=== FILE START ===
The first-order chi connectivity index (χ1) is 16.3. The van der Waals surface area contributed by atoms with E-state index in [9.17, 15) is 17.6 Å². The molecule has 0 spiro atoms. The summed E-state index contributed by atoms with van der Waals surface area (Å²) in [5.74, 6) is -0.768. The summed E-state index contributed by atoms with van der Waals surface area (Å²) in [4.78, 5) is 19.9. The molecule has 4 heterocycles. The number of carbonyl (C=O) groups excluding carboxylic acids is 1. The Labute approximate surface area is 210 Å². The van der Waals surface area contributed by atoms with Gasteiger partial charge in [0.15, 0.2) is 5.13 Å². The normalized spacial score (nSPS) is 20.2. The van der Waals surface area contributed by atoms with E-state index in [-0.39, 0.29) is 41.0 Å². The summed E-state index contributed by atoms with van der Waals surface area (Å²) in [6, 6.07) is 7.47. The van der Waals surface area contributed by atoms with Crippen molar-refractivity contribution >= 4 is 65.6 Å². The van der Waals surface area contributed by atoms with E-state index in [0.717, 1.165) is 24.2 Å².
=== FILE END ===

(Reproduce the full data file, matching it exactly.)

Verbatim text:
The first-order chi connectivity index (χ1) is 16.3. The van der Waals surface area contributed by atoms with E-state index in [9.17, 15) is 17.6 Å². The molecule has 0 spiro atoms. The summed E-state index contributed by atoms with van der Waals surface area (Å²) in [5.74, 6) is -0.768. The summed E-state index contributed by atoms with van der Waals surface area (Å²) in [4.78, 5) is 19.9. The molecule has 4 heterocycles. The number of carbonyl (C=O) groups excluding carboxylic acids is 1. The Labute approximate surface area is 210 Å². The van der Waals surface area contributed by atoms with Gasteiger partial charge in [0.15, 0.2) is 5.13 Å². The normalized spacial score (nSPS) is 20.2. The van der Waals surface area contributed by atoms with E-state index in [-0.39, 0.29) is 41.0 Å². The summed E-state index contributed by atoms with van der Waals surface area (Å²) in [6, 6.07) is 7.47. The van der Waals surface area contributed by atoms with Crippen molar-refractivity contribution >= 4 is 65.6 Å². The van der Waals surface area contributed by atoms with E-state index in [0.717, 1.165) is 24.2 Å².